There are few nights more exciting than a world premiere by a leading playwright when the work lives up to its excitement. In a certain way, the audience feels pride of discovery, like we’ve pointed out the future Mozart in the Salzburg maternity ward or something. The opening of “Stage Kiss” was one of those nights, as the talents of Sarah Ruhl are in their finest flourish in a pitch-perfect production at Goodman Theatre.
It takes a certain kind of hubris to mess around with Noel Coward, especially “Private Lives,” but in this farcical comedy of manners, Ruhl reworks major bits of it in a funhouse-mirror sort of way, mixing heavy plot similarities with bits and pieces of theater’s most familiar devices, whether it be the play within the play, the musical as the perfect expression of romance or even talentless eye candy being cast upwards by the (implicit) romantic crush of the director. It’s one thing to mash up theatricalities, but another altogether to write dialogue that sings with as much crafty wit as Coward, and this Ruhl does. For you need know little about what she’s making fun of to have great fun with this work.
“He” (Mark L. Montgomery, spot on as the archetypally self-absorbed actor with irresistible charm) and “She” (the delightfully neurotic yet alluring Jenny Bacon) are cast as the male and female leads in a particularly awful New Haven revival of an old Broadway flop, one where an ailing woman is reunited with a youthful lover. To the surprise of everyone but the audience, the actors cast in those two roles were themselves once lovers and, well, complications of course ensue—especially with this show’s multiple “stage kisses” each night providing the spark. Before long, He and She have rekindled the flame offstage, though it’s never clear to them where the performance ends and life begins. (Amusingly, they stay in costume, in bed, for what seems like weeks after the show ends.)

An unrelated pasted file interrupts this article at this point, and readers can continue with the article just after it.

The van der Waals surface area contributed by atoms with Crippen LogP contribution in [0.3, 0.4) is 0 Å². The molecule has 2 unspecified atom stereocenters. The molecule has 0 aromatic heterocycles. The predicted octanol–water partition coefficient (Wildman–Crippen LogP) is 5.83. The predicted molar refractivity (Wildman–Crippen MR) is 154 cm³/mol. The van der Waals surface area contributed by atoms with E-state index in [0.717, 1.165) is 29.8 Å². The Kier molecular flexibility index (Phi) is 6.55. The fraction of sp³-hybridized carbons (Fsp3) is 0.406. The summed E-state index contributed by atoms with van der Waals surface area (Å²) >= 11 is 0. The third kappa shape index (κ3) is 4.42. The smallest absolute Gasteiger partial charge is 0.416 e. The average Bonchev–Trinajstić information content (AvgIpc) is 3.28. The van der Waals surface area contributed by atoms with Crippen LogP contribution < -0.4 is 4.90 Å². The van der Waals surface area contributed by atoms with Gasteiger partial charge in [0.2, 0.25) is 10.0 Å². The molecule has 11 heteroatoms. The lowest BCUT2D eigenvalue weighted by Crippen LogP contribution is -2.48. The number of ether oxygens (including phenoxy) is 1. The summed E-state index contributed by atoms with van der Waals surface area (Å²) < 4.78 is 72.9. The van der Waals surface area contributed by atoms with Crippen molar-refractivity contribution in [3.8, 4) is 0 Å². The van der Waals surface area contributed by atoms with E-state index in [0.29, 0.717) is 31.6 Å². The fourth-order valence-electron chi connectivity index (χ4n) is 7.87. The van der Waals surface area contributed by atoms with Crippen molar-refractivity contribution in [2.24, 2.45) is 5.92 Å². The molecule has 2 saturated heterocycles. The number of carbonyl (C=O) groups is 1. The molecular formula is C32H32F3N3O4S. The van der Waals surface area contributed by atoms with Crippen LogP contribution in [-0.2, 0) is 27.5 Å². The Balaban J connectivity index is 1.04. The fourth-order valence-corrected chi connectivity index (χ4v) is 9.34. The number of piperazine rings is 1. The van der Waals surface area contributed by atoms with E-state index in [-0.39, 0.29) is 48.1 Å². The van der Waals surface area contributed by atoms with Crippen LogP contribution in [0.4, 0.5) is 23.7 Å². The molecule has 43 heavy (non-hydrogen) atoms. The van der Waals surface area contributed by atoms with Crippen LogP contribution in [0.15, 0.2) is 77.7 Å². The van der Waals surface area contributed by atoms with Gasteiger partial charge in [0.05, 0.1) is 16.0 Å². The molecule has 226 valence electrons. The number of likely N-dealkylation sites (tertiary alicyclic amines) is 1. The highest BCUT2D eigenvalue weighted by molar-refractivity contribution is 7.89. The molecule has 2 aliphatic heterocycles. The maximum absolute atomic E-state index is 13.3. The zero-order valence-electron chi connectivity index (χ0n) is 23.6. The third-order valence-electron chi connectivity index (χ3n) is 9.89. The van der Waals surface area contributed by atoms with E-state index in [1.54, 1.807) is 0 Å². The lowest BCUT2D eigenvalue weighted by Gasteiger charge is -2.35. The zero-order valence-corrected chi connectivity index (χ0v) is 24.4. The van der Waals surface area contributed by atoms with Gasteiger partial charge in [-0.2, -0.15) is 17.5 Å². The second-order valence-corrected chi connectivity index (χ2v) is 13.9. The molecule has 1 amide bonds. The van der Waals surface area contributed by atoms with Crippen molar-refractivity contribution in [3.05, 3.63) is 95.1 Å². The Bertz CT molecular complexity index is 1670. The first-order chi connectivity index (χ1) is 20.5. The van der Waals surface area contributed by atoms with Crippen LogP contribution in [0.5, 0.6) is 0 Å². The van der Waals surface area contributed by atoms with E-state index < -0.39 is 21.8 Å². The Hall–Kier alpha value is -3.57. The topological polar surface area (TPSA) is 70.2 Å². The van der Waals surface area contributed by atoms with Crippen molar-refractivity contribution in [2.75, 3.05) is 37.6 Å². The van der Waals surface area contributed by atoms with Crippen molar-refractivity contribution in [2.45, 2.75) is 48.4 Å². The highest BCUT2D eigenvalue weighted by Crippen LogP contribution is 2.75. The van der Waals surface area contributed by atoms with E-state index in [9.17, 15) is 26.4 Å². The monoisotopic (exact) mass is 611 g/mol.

After skewering old Broadway, Ruhl turns to the contemporary theater with equal butchery in depicting a new “visceral” play of uncommon incompetence produced in Detroit, where star actors like to “work” for the authenticity. Todd Rosenthal’s set is a marvel of transformation, with a vast “spartan” backstage gradually winnowing down, as each play progresses toward its opening, into a confining but elaborate set within a set. Jessica Thebus has a special directorial relationship with Ruhl and it’s hard to imagine anyone else delivering a truer production, not to mention finding a cast that, from the leads on down, simply nails each role. (I particularly enjoyed the antics of Ross Lehman’s director and the often hilarious costumes and physical pratfalls of Jeffrey Carlson’s many characters.) Though Ruhl intrigues us with banter about the nature of a stage kiss, about the existence of the human soul and about the differences between reality and artifice, this is not a play heavy with Big Ideas at the Theater. Like the thirties shows it both mocks and adores, it’s simply an uproarious comedy of superlative wit that diverts its audience from the prevailing despair of its times. (Brian Hieggelke)
At the Goodman Theatre, 170 North Dearborn, (312)443-3800, through June 5.